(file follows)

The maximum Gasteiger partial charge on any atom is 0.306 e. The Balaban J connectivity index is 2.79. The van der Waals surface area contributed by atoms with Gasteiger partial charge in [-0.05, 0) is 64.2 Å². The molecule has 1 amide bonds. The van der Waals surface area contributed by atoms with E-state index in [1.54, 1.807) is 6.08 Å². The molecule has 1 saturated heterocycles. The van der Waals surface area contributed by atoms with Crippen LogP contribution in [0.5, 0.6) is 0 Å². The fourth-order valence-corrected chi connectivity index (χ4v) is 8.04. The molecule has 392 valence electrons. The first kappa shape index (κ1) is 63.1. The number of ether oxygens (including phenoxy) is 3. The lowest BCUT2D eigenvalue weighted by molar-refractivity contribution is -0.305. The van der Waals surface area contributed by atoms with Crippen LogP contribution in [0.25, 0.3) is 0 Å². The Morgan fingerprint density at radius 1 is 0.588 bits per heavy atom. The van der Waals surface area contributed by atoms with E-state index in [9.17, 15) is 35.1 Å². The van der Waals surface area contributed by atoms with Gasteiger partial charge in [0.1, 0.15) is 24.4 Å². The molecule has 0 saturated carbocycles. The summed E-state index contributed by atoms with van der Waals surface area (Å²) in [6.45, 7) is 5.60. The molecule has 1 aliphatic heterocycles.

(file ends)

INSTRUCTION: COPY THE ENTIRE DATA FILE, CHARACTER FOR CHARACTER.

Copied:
The maximum Gasteiger partial charge on any atom is 0.306 e. The Balaban J connectivity index is 2.79. The van der Waals surface area contributed by atoms with Gasteiger partial charge in [-0.05, 0) is 64.2 Å². The molecule has 1 amide bonds. The van der Waals surface area contributed by atoms with E-state index in [1.54, 1.807) is 6.08 Å². The molecule has 1 saturated heterocycles. The van der Waals surface area contributed by atoms with Crippen LogP contribution in [0.5, 0.6) is 0 Å². The fourth-order valence-corrected chi connectivity index (χ4v) is 8.04. The molecule has 392 valence electrons. The first kappa shape index (κ1) is 63.1. The number of ether oxygens (including phenoxy) is 3. The lowest BCUT2D eigenvalue weighted by molar-refractivity contribution is -0.305. The van der Waals surface area contributed by atoms with Crippen LogP contribution in [0.25, 0.3) is 0 Å². The Morgan fingerprint density at radius 1 is 0.588 bits per heavy atom. The van der Waals surface area contributed by atoms with E-state index in [9.17, 15) is 35.1 Å². The van der Waals surface area contributed by atoms with Gasteiger partial charge in [0.1, 0.15) is 24.4 Å². The molecule has 0 saturated carbocycles. The summed E-state index contributed by atoms with van der Waals surface area (Å²) in [6.45, 7) is 5.60. The molecule has 1 aliphatic heterocycles.